The Stanley Cup playoff qualifiers start today. The Lightning have a bye into the playoffs, but that doesn’t mean they won’t play until then.
It’s complicated in a season complicated by the coronavirus.
The Lightning are one of eight teams of the 24 in the postseason — 12 from each conference — that have an automatic spot in the first round of the traditional 16-team playoffs. While the bottom eight teams in each conference play best-of-five series for a spot in the first round, the top four will face each other in a round robin to determine playoff seeding.
Maybe you haven’t heard the term round robin since your youth sports days. Maybe you didn’t understand it even then. So here’s what you need to know about how the NHL’s round robin works.
What is a round robin?
There are two round robins, one in each conference. Every team plays every other team, and the best record in each conference gets its top seed.
In the Eastern Conference, the Bruins, Lightning, Capitals and Flyers will play each other. In the Western Conference, the Blues, Avalanche, Golden Knights and Stars will square off.
After all six games, the top four seeds in each conference will be set according to the teams’ records.
These games start Sunday.
Who does the Lightning play when?
The Lightning kick things off against the Capitals on Monday. They take on the Bruins on Wednesday, and they play the Flyers on Saturday.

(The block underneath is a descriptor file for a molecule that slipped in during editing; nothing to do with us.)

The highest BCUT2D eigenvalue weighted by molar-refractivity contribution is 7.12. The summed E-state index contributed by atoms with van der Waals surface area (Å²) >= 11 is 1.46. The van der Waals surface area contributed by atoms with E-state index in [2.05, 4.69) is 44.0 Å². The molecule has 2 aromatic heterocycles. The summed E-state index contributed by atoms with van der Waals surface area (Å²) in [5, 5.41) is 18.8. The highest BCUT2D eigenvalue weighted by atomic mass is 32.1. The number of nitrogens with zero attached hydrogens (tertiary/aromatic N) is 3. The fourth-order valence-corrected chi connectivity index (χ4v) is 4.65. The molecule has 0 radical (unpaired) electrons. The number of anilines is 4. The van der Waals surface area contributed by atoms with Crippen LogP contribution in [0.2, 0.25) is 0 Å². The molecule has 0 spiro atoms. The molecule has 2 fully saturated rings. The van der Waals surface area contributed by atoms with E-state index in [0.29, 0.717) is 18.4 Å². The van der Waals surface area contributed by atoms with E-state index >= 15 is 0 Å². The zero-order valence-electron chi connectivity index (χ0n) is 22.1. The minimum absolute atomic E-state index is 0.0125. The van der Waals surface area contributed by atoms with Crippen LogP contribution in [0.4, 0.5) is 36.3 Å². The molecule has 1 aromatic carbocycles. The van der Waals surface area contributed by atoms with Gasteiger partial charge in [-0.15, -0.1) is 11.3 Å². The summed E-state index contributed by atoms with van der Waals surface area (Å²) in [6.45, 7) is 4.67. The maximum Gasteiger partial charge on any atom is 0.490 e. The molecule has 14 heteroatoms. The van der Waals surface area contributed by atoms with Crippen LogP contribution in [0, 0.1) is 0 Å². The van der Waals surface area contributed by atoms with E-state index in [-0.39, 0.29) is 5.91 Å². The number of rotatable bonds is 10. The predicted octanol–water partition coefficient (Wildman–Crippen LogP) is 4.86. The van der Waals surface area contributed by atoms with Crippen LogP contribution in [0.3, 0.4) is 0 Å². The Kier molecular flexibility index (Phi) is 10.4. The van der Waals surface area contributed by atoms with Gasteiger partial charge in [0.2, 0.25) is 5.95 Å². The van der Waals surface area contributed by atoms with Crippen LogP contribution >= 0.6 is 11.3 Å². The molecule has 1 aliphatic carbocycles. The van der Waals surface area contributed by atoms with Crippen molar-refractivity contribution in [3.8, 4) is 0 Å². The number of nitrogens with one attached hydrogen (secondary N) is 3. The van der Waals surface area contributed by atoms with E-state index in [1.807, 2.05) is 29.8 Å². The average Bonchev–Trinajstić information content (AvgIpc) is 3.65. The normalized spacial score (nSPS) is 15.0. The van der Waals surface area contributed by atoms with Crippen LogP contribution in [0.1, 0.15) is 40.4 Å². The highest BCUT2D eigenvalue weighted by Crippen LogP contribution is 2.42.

Why are they doing this?
This is what the league settled on to resume its season after the coronavirus forced a shutdown March 12.
Early versions of this structure had the top four teams in each conference with a bye through the round of the playoffs or playing a round robin without anything on the line. The league went with this format to give the top teams an advantage and also have them play meaningful games while other teams played for a playoff spot.
The Lightning voted against this return-to-play format because they wanted to have competitive games to prepare them for the playoffs.
The top four teams in each conference will play three games over 10 days. The the others will play best-of-five series for playoff spots, including a back-to-back.
How will overtimes and tiebreaks work?
Round-robin games will follow regular-season overtime rules. That means a five-minute 3-on-3 and then a shootout, if necessary. (The qualifier games will use playoff overtime rules; teams will play until someone scores.)
A tie in the standings after the round robin will be broken by regular-season points percentage. The Lightning have the advantage over the Capitals and Flyers but not the Bruins.
Do the stats count?
Yes. All team and player statistics from the qualifying and round-robin games will be considered part of the postseason for record-keeping purposes.
Will the teams be re-seeded?
Teams will carry the seed they are first assigned, so by definition they will not be reseeded. The NHL, however, is deviating from its usual playoff-bracket format.
After each round, matchups for the next round will be determined based on each team’s seed. The highest seed will play the lowest still alive, the second highest the second lowest, etc.
So, if Tampa Bay wins its round robin to earn the No. 1 seed in the East and No. 12 Montreal upsets Pittsburgh, the Lightning and Canadiens would meet in the first round of the playoffs. Under a bracket format, the top seed would meet the winner of No. 8 Toronto and No. 9 Columbus.